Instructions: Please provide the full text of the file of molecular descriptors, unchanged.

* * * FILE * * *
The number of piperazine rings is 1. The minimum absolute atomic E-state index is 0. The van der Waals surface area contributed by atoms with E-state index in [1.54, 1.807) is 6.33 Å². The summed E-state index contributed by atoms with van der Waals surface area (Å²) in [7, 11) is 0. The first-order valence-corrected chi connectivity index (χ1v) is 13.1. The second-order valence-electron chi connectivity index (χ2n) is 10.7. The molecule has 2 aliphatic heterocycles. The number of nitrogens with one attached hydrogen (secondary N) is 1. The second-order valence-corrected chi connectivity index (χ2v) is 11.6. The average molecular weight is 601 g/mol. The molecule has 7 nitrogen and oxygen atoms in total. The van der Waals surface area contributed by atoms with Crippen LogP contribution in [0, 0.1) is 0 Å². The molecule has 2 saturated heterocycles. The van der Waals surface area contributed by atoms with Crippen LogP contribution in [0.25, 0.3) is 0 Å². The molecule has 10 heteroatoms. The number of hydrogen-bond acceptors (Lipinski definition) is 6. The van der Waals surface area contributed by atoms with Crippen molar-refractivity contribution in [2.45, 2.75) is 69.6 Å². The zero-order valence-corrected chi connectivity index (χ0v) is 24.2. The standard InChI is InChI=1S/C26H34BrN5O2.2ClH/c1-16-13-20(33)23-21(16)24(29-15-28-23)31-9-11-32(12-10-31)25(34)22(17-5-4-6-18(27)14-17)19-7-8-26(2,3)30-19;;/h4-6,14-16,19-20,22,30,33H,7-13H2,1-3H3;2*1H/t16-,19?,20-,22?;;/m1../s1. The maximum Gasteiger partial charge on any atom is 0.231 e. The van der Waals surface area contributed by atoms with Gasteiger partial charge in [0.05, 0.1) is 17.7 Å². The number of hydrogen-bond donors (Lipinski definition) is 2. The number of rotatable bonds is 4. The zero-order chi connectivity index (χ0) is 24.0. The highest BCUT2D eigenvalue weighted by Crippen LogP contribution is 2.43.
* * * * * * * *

The number of piperazine rings is 1. The minimum absolute atomic E-state index is 0. The van der Waals surface area contributed by atoms with E-state index in [1.54, 1.807) is 6.33 Å². The summed E-state index contributed by atoms with van der Waals surface area (Å²) in [7, 11) is 0. The first-order valence-corrected chi connectivity index (χ1v) is 13.1. The second-order valence-electron chi connectivity index (χ2n) is 10.7. The molecule has 2 aliphatic heterocycles. The number of nitrogens with one attached hydrogen (secondary N) is 1. The second-order valence-corrected chi connectivity index (χ2v) is 11.6. The average molecular weight is 601 g/mol. The molecule has 7 nitrogen and oxygen atoms in total. The van der Waals surface area contributed by atoms with Crippen LogP contribution in [0, 0.1) is 0 Å². The molecule has 2 saturated heterocycles. The van der Waals surface area contributed by atoms with Crippen LogP contribution in [0.25, 0.3) is 0 Å². The molecule has 10 heteroatoms. The number of hydrogen-bond acceptors (Lipinski definition) is 6. The van der Waals surface area contributed by atoms with Crippen molar-refractivity contribution in [2.45, 2.75) is 69.6 Å². The zero-order valence-corrected chi connectivity index (χ0v) is 24.2. The standard InChI is InChI=1S/C26H34BrN5O2.2ClH/c1-16-13-20(33)23-21(16)24(29-15-28-23)31-9-11-32(12-10-31)25(34)22(17-5-4-6-18(27)14-17)19-7-8-26(2,3)30-19;;/h4-6,14-16,19-20,22,30,33H,7-13H2,1-3H3;2*1H/t16-,19?,20-,22?;;/m1../s1. The maximum Gasteiger partial charge on any atom is 0.231 e. The van der Waals surface area contributed by atoms with Gasteiger partial charge in [0.05, 0.1) is 17.7 Å². The number of hydrogen-bond donors (Lipinski definition) is 2. The number of rotatable bonds is 4. The zero-order chi connectivity index (χ0) is 24.0. The highest BCUT2D eigenvalue weighted by Crippen LogP contribution is 2.43.